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Bargain hunter on demise of Filene’s Basement

By Sondra L. Shapiro

Modesty took a backseat to a bargain at the original Filene’s Basement in downtown Boston. As women stripped down to their bras and girdles in the middle of aisles to try on skirts, dresses or slacks, men stood on the stairs leading down to the Basement unabashedly ogling the scene below.

The Basement was a place where good manners were left at the door as women of every shape, size and age pushed, clawed and in some cases engaged in tug-a-war to acquire a drastically marked down Johnathan Logan dress or a cashmere sweater at 75 percent off.

The Basement — the oldest off-price retailer in the country — was started in 1909 in Boston by William Filene as a place for the Filene’s department store to sell excess merchandise. Filene invented the automatic markdown system, which meant the price tag on each item was marked with the date it hit the selling floor. The longer an item remained unsold, the more the price would automatically be reduced to 25 percent off the original cost, then 50 percent and finally 75 percent. What was not sold was given to charity.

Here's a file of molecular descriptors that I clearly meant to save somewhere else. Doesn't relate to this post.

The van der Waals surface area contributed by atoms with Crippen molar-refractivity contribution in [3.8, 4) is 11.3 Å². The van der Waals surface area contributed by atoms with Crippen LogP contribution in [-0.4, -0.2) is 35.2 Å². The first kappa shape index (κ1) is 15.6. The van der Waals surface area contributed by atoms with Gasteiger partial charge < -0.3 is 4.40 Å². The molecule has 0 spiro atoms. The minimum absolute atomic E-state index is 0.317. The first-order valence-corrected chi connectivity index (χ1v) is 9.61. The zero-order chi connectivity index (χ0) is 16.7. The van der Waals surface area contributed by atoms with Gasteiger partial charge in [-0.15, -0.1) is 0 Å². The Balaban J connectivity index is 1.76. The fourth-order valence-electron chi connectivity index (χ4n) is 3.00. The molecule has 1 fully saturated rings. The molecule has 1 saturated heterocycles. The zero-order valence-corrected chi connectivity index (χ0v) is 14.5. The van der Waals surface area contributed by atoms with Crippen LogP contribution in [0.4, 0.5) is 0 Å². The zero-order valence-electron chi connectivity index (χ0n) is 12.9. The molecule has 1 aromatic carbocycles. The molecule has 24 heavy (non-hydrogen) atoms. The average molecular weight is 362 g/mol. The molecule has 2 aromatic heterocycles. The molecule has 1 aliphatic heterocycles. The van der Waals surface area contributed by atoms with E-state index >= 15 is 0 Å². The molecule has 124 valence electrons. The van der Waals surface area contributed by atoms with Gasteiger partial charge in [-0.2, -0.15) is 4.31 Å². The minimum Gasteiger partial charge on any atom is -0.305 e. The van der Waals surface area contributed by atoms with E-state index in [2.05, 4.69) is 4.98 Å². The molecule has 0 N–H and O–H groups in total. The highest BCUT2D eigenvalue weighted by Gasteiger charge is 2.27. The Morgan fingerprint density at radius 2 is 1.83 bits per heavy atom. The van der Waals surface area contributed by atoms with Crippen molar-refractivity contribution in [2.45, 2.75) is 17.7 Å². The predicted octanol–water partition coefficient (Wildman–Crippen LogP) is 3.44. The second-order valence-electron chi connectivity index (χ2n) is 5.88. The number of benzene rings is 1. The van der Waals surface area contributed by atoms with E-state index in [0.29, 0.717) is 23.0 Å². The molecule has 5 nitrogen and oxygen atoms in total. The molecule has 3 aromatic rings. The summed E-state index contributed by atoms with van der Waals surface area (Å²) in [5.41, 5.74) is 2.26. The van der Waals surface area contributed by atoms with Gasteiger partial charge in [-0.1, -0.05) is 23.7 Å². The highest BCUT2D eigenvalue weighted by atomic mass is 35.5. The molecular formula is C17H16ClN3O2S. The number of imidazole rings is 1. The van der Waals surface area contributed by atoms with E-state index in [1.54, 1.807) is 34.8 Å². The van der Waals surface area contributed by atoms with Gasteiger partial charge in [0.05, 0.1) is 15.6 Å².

Without rehashing the various acquisitions the store has been part of, suffice it to say the latest company to own it, Syms Corp., filed bankruptcy and is liquidating all 21 Filene’s Basement locations. The news fills me with sadness and a sense of bittersweet nostalgia, since the store is where I developed my bargain shopping chops and a fondness for discount designer duds.

To venture into the dark depths that housed the Basement required the shopper to embrace reckless abandon — a concept that was alien to my 1960s world since I was raised by a mother who would never leave the house wearing slacks or without makeup and who had genteel manners to match — habits that were surely ingrained by her southern background. Yet, her penchant for well-made clothing combined with a blue-collar income helped convince my mother that abandoning a sense of decorum was a small price to pay in order to venture into the underworld of retail mayhem that was Filene’s Basement.

The Basement was the destination of my first adult-free trip to downtown Boston from my home in Malden. I was around 14 when my friend Pammy and I skipped going to a Saturday football game, caught a bus, then hopped on the Orange Line train and were finally deposited at Filene’s entrance. During that first trip, I was so overwhelmed that I only managed to buy two pairs of nylons and a tube of lipstick.